Aqualux 3D – a multi-layered display with water drops
We already wrote an article where water droplets (or fog) were used as a medium where image was projected in order to create interesting walk-through and semitransparent displays (see our article regarding FogScreen eZ). A new projection technology, developed at Carnegie Mellon University’s Robotics Institute, is named AquaLux 3D and it can target light onto and between individual water droplets. By targeting between individual droplets, this technology enables text, video and other moving or still images to be displayed on multiple layers.
The researchers said that the work on the display technology was an outgrowth of efforts to develop an LED automobile headlight system for driving in rain at night. They explored ways to control light so that as many rays as possible would shine between raindrops in order to eliminate the headlight reflection that occurs in rainy conditions.
“In contrast to existing technologies for projecting images onto water surfaces, AquaLux 3D makes it possible to create three-dimensional images in water by using multiple layers of precisely controlled water droplets,” said Srinivasa Narasimhan, associate professor of robotics. “By combining the droplets with clouds of mist, it would be possible to create unique 3-D effects for theme parks, exhibitions and interactive games that don’t require special eyeglasses to view.”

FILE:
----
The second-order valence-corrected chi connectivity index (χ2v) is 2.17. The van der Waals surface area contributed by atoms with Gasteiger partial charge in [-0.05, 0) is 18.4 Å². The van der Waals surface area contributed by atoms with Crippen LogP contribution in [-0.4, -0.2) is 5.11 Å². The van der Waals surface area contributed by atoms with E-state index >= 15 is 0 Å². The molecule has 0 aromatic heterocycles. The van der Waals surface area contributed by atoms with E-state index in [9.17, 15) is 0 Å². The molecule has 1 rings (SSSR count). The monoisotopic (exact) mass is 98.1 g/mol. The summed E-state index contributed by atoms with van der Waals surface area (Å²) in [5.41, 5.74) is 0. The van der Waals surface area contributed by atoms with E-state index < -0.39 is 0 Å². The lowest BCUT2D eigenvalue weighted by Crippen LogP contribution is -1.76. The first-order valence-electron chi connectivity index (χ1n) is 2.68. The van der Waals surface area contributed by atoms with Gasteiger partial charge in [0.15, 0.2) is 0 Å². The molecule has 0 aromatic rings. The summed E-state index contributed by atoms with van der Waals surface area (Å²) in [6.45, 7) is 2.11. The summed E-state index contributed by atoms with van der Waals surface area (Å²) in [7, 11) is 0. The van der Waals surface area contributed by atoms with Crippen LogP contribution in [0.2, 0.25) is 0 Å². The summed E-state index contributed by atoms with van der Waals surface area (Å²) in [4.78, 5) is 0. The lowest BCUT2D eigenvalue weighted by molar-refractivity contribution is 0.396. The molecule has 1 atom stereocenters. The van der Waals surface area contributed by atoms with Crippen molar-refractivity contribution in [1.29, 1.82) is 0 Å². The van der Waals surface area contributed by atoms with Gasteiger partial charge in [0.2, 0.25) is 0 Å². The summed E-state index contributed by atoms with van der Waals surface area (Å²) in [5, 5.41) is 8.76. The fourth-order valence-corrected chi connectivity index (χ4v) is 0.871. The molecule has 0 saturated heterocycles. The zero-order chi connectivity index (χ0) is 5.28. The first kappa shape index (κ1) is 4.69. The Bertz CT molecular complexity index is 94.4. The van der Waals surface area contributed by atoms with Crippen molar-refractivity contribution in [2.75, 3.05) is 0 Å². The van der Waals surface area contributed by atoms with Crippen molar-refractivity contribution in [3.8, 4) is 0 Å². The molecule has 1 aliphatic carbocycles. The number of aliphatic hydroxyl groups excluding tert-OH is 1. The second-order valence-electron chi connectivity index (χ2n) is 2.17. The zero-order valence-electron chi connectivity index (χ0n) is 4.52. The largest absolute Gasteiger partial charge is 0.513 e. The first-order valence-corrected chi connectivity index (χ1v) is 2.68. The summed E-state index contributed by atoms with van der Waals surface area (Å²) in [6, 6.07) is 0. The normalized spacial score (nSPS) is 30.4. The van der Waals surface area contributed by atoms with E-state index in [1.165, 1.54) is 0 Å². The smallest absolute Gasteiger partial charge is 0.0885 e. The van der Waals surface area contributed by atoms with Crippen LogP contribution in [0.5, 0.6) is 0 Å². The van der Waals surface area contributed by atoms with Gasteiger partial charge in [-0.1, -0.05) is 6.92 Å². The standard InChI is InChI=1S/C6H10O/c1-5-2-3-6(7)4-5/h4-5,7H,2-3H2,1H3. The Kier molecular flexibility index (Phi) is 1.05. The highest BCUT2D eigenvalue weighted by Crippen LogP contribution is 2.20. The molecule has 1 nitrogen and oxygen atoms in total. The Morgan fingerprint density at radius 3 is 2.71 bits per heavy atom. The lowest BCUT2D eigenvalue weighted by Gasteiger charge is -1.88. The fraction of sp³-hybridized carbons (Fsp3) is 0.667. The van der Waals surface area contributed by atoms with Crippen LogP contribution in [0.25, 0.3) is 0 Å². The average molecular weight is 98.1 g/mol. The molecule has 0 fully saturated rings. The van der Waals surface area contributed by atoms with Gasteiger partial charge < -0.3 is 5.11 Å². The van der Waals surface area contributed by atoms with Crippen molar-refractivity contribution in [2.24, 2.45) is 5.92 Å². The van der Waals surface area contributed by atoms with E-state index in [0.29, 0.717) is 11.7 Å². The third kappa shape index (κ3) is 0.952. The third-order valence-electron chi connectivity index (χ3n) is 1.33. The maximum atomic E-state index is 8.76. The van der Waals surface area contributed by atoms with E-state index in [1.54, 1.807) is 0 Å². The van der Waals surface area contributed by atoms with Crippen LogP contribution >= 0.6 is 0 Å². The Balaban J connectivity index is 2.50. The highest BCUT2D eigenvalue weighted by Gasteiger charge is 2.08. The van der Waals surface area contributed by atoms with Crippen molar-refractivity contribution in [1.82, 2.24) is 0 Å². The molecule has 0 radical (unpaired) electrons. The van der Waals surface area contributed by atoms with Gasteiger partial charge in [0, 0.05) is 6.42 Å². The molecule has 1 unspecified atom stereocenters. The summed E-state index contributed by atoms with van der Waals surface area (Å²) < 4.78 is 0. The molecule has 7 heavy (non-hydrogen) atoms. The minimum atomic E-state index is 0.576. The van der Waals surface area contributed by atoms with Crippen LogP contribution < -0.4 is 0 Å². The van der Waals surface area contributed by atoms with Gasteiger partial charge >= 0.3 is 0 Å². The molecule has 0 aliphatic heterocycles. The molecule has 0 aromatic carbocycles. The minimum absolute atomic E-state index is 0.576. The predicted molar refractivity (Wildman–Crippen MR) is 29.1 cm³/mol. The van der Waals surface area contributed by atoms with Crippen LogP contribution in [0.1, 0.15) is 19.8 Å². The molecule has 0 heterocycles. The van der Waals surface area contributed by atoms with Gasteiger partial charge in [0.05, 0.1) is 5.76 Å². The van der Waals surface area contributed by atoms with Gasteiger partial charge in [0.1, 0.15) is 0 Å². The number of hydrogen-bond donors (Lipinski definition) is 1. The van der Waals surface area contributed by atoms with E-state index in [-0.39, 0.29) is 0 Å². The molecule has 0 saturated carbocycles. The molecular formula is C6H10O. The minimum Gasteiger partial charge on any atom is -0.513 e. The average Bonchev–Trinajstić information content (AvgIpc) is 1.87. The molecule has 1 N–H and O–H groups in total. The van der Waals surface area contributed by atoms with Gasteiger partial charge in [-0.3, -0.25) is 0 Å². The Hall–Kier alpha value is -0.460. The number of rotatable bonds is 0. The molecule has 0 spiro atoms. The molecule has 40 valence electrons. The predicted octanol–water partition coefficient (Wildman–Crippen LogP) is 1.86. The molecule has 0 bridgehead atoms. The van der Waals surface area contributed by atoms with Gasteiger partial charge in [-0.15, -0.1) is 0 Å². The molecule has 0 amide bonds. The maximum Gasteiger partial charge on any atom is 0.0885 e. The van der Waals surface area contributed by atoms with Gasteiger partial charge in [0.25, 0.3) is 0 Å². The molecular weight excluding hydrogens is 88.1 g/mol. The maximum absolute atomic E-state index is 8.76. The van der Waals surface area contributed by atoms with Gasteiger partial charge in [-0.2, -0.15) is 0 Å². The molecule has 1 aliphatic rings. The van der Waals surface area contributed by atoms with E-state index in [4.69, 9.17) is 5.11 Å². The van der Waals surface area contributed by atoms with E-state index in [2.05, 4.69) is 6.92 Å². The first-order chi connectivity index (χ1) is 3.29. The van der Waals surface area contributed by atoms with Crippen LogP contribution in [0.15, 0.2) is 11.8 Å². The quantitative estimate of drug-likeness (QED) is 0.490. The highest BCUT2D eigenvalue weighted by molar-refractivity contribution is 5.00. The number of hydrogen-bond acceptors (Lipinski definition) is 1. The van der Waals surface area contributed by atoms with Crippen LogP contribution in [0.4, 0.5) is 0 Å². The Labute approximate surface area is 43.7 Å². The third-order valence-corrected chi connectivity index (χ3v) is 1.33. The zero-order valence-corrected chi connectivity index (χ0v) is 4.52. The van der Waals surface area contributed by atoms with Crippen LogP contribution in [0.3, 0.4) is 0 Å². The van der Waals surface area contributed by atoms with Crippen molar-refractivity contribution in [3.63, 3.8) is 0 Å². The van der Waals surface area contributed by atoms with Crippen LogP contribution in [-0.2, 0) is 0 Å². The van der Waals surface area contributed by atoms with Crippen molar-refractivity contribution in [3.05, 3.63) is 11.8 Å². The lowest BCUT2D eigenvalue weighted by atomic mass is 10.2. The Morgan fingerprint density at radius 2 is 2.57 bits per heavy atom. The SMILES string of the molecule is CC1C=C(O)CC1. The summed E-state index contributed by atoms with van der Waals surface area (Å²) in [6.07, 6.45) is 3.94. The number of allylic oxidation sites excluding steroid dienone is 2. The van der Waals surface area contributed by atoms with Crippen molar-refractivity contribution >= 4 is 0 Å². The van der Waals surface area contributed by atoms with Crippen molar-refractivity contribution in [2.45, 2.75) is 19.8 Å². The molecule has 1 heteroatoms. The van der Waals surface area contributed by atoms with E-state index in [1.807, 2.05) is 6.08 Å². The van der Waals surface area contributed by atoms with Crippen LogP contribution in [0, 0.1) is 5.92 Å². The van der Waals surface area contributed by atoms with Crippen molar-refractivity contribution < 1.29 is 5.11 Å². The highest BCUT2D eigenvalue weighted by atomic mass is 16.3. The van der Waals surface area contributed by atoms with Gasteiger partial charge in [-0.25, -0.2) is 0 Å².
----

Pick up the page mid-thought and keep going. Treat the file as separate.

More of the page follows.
To accomplish this they developed a tightly coupled system that enabled them to generate rows of drops by using computer-controlled manifolds. By synchronizing the timing of drop generation between the rows, they ensured that drops in the front rows did not block the drops in the back rows. A camera tracks the positions of the drops, so a projector can independently target each row.
“The beauty of water drops is that they refract most incident light, so they serve as excellent wide-angle lenses that can be among the brightest elements of an environment,” said Narasimhan, who developed the display with Takeo Kanade, professor of computer science and robotics, and Peter Barnum, a Ph.D. student in robotics. “By carefully generating several layers of drops so that no two drops occupy the same line-of-sight from the projector, we can use each drop as a voxel that can be illuminated to create a 3-D image.”
The system can generate drops at the rate of 60 per second, though a rate of 10 per second is sufficient for the human eye to perceive continuous resolution in each column. The increased number of drops per second was used in order to increase the brightness of the display. The researchers have demonstrated the display with four linear layers of drops and a single projector, but Narasimhan said there is no limit to the number of layers and projectors that could be employed and that the drops could be arrayed in patterns other than linear rows.
The researchers have used the water drops to display video images, text, a simulation of fish swimming in an aquarium, alternating sheets of solid colors and even a multi-dimensional version of the video game Tetris. Since the AquaLux 3D has the potential to incorporate the physical interaction, the developers hope that other creative people could use their display as a new platform for games and marketing.